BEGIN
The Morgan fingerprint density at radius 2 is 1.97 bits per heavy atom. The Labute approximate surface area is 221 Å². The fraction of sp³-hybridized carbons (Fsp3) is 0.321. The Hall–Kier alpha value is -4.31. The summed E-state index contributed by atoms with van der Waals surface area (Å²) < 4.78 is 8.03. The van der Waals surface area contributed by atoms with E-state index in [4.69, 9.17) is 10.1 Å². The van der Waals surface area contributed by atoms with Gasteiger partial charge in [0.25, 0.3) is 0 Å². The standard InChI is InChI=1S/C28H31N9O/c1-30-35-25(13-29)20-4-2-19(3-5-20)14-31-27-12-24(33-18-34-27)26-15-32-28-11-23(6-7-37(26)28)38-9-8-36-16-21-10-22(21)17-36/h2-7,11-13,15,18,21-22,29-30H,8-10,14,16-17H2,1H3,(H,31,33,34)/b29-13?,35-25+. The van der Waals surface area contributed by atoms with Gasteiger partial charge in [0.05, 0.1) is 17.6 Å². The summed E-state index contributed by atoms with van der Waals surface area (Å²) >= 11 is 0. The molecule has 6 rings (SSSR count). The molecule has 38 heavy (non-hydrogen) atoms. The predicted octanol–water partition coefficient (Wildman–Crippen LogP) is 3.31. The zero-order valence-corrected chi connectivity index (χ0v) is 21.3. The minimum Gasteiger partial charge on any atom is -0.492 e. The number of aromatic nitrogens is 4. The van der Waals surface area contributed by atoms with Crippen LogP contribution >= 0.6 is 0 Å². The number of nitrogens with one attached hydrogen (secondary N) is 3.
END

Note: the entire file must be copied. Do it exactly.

The Morgan fingerprint density at radius 2 is 1.97 bits per heavy atom. The Labute approximate surface area is 221 Å². The fraction of sp³-hybridized carbons (Fsp3) is 0.321. The Hall–Kier alpha value is -4.31. The summed E-state index contributed by atoms with van der Waals surface area (Å²) < 4.78 is 8.03. The van der Waals surface area contributed by atoms with E-state index in [4.69, 9.17) is 10.1 Å². The van der Waals surface area contributed by atoms with Gasteiger partial charge in [0.25, 0.3) is 0 Å². The standard InChI is InChI=1S/C28H31N9O/c1-30-35-25(13-29)20-4-2-19(3-5-20)14-31-27-12-24(33-18-34-27)26-15-32-28-11-23(6-7-37(26)28)38-9-8-36-16-21-10-22(21)17-36/h2-7,11-13,15,18,21-22,29-30H,8-10,14,16-17H2,1H3,(H,31,33,34)/b29-13?,35-25+. The van der Waals surface area contributed by atoms with Gasteiger partial charge in [0.05, 0.1) is 17.6 Å². The summed E-state index contributed by atoms with van der Waals surface area (Å²) >= 11 is 0. The molecule has 6 rings (SSSR count). The molecule has 38 heavy (non-hydrogen) atoms. The predicted octanol–water partition coefficient (Wildman–Crippen LogP) is 3.31. The zero-order valence-corrected chi connectivity index (χ0v) is 21.3. The minimum Gasteiger partial charge on any atom is -0.492 e. The number of aromatic nitrogens is 4. The van der Waals surface area contributed by atoms with Crippen LogP contribution >= 0.6 is 0 Å². The number of nitrogens with one attached hydrogen (secondary N) is 3.